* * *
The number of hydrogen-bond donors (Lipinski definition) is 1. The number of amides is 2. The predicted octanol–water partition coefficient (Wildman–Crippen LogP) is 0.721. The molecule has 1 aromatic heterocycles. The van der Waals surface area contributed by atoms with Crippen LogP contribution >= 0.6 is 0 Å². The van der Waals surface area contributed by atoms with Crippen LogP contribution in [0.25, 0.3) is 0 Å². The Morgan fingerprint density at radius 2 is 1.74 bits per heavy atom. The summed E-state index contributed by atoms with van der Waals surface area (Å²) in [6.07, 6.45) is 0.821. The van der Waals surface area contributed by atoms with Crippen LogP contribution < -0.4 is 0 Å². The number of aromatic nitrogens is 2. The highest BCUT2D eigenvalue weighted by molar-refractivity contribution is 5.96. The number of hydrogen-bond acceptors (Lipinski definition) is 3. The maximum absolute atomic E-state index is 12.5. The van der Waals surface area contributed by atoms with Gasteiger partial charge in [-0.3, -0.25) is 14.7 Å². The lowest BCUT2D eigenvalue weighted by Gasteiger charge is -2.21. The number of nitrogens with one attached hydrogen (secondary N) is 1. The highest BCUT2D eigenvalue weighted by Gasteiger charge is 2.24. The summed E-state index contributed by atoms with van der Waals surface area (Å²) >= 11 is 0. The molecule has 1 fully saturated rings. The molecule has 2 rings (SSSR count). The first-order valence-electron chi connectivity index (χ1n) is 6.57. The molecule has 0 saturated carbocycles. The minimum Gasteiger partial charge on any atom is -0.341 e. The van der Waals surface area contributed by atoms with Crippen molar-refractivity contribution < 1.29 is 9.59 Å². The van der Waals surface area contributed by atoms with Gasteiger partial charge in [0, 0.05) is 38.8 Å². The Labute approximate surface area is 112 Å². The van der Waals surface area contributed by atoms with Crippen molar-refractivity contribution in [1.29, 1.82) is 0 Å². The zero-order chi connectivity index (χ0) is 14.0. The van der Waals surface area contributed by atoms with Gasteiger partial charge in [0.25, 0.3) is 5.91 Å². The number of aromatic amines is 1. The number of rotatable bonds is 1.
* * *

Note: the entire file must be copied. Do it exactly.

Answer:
The number of hydrogen-bond donors (Lipinski definition) is 1. The number of amides is 2. The predicted octanol–water partition coefficient (Wildman–Crippen LogP) is 0.721. The molecule has 1 aromatic heterocycles. The van der Waals surface area contributed by atoms with Crippen LogP contribution >= 0.6 is 0 Å². The van der Waals surface area contributed by atoms with Crippen LogP contribution in [0.25, 0.3) is 0 Å². The Morgan fingerprint density at radius 2 is 1.74 bits per heavy atom. The summed E-state index contributed by atoms with van der Waals surface area (Å²) in [6.07, 6.45) is 0.821. The van der Waals surface area contributed by atoms with Crippen LogP contribution < -0.4 is 0 Å². The number of aromatic nitrogens is 2. The highest BCUT2D eigenvalue weighted by molar-refractivity contribution is 5.96. The number of hydrogen-bond acceptors (Lipinski definition) is 3. The maximum absolute atomic E-state index is 12.5. The van der Waals surface area contributed by atoms with Gasteiger partial charge in [-0.3, -0.25) is 14.7 Å². The lowest BCUT2D eigenvalue weighted by Gasteiger charge is -2.21. The number of nitrogens with one attached hydrogen (secondary N) is 1. The highest BCUT2D eigenvalue weighted by Gasteiger charge is 2.24. The summed E-state index contributed by atoms with van der Waals surface area (Å²) >= 11 is 0. The molecule has 1 fully saturated rings. The molecule has 2 rings (SSSR count). The first-order valence-electron chi connectivity index (χ1n) is 6.57. The molecule has 0 saturated carbocycles. The minimum Gasteiger partial charge on any atom is -0.341 e. The van der Waals surface area contributed by atoms with Crippen molar-refractivity contribution < 1.29 is 9.59 Å². The van der Waals surface area contributed by atoms with Gasteiger partial charge in [0, 0.05) is 38.8 Å². The Labute approximate surface area is 112 Å². The van der Waals surface area contributed by atoms with Crippen molar-refractivity contribution in [1.29, 1.82) is 0 Å². The zero-order chi connectivity index (χ0) is 14.0. The van der Waals surface area contributed by atoms with Gasteiger partial charge in [0.25, 0.3) is 5.91 Å². The number of aromatic amines is 1. The number of rotatable bonds is 1.